However, it is not only Indians who are suffering—the Indian government is too. Even as the Indian government’s economic mismanagement is responsible for much of the slowdown, it has itself fallen victim to these blunders. The main casualty: tax revenue.
Given that taxation is a core part of the capabilities of any government, this is a troubling sign for India. This is doubly worrying for a poor country such as India, where state spending is key to lifting people out of poverty.
Tax to GDP
India has a long-standing problem of not collecting enough taxes given the size of its gross domestic product. Not only is it much lower than developed countries with comparable GDP sizes, it is below even comparable developing countries. India’s tax-to-GDP ration lags behind even Nepal.
What is even more troubling is that there has been little growth in this figure since independence. In the first six decades since 1950, India’s total tax (both union and states) to GDP ratio went up by only 6 percentage points. Even high economic growth since the early 1990s has done little to remedy this situation. The union government’s tax-to-GDP ratio in 1991-92, the year the Narasimha Rao government rolled out wide-ranging reforms, was 10%. Nearly three decades later, in 2018-19, the figure had inched up to 10.9%.
Moreover, taxation has seen a particularly troubled phase over the past two years, as drastic measures taken by the Modi government, such as demonetisation and the new goods and services tax (GST) ended up heralding an economic slowdown. The union government’s gross tax revenue (before giving out the states’ share) dropped from 11.2% in 2016-17 to 10.9% in 2018-19.
To add to this, India has a very small direct tax base (direct taxes deal with the taxation of income). Most of its taxes are indirect, that is, they are levied on goods and services. As per an analysis in the Economic Survey, 2015-16, the number of Indian voters who pay income tax should be 23%. But the actual figure is only 4%.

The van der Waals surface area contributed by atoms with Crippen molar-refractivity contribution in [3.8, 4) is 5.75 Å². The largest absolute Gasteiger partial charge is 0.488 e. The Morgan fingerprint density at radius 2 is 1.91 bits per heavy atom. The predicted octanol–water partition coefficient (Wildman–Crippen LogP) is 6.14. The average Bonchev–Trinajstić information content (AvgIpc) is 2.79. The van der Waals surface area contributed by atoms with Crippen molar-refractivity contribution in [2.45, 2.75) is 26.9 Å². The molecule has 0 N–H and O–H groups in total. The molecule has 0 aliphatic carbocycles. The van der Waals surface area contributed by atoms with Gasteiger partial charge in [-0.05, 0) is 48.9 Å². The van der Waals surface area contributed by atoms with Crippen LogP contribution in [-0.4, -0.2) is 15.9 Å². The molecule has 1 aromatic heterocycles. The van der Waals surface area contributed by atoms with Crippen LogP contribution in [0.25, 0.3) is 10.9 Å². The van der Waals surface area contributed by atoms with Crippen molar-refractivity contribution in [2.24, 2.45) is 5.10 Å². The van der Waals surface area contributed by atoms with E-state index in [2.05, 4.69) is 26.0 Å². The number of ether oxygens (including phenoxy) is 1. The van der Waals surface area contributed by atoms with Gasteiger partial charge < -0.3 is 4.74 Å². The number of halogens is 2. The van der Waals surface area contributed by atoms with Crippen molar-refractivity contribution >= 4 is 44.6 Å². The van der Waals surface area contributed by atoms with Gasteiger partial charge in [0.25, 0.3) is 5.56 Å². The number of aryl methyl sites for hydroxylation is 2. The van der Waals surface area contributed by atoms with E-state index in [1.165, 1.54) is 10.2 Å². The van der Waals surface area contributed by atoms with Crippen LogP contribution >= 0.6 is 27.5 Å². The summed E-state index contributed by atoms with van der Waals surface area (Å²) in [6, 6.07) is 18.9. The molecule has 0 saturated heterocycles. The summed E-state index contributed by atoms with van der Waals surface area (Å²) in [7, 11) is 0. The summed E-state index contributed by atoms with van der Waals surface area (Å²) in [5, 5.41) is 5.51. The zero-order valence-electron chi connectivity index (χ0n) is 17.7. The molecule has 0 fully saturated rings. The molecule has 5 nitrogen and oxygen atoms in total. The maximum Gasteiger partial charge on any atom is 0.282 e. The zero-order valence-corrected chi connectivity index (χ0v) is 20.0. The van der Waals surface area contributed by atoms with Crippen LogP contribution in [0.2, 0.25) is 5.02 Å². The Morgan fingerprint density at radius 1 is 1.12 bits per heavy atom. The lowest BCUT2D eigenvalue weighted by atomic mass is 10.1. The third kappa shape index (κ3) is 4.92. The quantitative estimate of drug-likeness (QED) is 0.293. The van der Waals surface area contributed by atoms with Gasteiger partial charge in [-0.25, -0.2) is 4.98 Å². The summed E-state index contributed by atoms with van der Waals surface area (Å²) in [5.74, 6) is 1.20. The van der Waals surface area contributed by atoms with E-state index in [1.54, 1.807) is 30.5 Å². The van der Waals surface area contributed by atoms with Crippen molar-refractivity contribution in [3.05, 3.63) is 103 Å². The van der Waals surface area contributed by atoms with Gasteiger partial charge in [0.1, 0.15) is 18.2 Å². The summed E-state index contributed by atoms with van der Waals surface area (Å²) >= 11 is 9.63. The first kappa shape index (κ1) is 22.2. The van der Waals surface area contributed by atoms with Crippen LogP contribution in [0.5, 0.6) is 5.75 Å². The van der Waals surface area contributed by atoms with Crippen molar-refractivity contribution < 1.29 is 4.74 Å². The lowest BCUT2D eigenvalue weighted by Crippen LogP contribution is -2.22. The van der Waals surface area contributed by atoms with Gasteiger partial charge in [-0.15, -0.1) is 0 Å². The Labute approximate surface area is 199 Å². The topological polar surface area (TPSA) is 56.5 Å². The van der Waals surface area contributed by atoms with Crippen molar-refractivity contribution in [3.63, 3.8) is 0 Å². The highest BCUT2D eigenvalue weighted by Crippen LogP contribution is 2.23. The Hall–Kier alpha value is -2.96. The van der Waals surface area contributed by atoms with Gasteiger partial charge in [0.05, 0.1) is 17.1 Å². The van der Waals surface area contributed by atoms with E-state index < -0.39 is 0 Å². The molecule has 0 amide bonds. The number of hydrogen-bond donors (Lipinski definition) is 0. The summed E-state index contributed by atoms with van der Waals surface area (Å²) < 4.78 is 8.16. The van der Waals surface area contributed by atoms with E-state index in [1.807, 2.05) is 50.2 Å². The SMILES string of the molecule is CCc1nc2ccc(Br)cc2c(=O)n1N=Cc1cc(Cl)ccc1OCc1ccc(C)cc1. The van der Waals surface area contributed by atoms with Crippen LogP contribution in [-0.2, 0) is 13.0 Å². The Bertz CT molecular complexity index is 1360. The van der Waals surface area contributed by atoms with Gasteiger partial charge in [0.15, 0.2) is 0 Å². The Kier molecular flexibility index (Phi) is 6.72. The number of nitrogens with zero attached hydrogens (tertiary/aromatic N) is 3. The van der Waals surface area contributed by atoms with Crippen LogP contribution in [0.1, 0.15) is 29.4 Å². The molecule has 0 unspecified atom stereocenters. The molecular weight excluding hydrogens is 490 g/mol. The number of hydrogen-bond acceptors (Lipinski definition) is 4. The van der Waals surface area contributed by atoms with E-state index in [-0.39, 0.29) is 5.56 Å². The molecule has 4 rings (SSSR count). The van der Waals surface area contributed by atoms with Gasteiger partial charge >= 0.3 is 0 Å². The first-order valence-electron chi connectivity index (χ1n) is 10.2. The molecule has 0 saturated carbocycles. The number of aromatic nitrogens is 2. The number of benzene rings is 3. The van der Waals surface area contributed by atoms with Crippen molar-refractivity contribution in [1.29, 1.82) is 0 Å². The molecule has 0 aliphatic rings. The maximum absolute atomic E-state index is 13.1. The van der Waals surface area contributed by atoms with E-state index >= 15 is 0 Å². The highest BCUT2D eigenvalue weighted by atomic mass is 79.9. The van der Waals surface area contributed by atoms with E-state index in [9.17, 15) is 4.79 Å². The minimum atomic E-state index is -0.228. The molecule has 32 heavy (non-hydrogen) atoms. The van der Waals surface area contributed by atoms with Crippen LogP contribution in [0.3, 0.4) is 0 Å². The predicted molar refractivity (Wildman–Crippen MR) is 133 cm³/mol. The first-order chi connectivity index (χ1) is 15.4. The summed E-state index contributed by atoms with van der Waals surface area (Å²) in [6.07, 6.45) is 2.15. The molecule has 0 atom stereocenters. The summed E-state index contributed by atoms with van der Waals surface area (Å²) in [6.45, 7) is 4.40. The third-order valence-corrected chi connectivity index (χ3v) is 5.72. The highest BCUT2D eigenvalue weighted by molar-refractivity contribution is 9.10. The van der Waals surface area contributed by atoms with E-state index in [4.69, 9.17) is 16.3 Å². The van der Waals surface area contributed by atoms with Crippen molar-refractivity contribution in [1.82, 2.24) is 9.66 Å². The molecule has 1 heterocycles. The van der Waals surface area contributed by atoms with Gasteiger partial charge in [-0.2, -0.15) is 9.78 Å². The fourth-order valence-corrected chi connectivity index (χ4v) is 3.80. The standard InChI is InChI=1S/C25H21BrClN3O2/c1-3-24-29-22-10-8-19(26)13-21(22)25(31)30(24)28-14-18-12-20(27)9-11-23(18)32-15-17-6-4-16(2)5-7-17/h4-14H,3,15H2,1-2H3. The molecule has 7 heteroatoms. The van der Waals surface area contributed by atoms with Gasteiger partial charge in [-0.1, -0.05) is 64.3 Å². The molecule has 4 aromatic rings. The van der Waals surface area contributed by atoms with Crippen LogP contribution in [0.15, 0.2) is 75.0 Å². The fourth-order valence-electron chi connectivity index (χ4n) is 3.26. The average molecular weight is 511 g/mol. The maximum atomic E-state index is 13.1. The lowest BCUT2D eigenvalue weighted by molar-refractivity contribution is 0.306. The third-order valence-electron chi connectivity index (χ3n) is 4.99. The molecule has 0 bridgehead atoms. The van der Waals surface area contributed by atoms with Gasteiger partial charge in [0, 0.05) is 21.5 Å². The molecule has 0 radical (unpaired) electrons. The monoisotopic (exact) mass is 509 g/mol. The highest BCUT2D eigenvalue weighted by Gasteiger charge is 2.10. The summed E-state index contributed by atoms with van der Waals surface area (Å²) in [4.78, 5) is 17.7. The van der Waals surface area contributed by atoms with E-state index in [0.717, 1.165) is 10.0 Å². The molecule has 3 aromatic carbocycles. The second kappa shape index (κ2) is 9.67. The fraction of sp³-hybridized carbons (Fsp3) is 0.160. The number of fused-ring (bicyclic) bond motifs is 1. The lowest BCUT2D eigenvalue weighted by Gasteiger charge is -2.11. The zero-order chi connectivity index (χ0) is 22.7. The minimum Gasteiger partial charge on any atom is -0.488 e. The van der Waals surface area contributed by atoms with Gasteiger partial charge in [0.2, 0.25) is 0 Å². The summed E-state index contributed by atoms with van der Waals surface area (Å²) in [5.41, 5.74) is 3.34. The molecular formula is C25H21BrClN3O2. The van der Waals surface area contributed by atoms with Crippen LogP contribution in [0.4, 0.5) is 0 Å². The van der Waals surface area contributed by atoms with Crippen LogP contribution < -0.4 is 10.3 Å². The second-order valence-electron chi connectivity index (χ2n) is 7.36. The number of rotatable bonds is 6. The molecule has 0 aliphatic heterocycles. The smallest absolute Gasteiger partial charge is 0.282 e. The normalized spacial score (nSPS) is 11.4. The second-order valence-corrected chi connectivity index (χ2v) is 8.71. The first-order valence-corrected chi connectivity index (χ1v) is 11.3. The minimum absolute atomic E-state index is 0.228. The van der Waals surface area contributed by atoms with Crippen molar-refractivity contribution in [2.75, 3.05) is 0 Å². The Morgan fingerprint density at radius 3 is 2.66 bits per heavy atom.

This gap reflects the peculiar nature of the Indian economy. Uniquely for an economy of its size, India is not an industrialised country. As a result, the economists Thomas Piketty and Nancy Qian write, “The proportion of formal wage earners in the labour force is ridiculously low.” Piketty and Qian compared India and China and found that while till 1993, India had a larger proportion of taxpayers, China shot ahead after this while India’s number has stagnated. This even though income tax is much older in India, having been instituted by the British Raj in 1922 while China’s dated from the 1980s.
The slowdown has made things worse. Direct tax growth (which includes personal income tax as well as corporate income tax), grew by only 5.2% in the first half of 2019-20, against a projected growth rate of 18.6% as set out in the previous budget.
Given India’s small income tax base, indirect taxes contribute to India’s lion’s share of the revenue. Indirect taxes in India are nearly double that of direct taxes.
Troubling, however, India’s indirect tax collections have seen some rough times after a new tax regime, the goods and services tax was introduced by the Modi government in 2017.
The reason was that the next GST was finding it difficult to match up to the old indirect tax system.
For the year 2017-18, the centre’s GST collection was 10% less than the pre-GST indirect tax collection for 2016-17. While the GST had been introduced by arguing that the old tax regime was inefficient, it is ironically performing worse than it.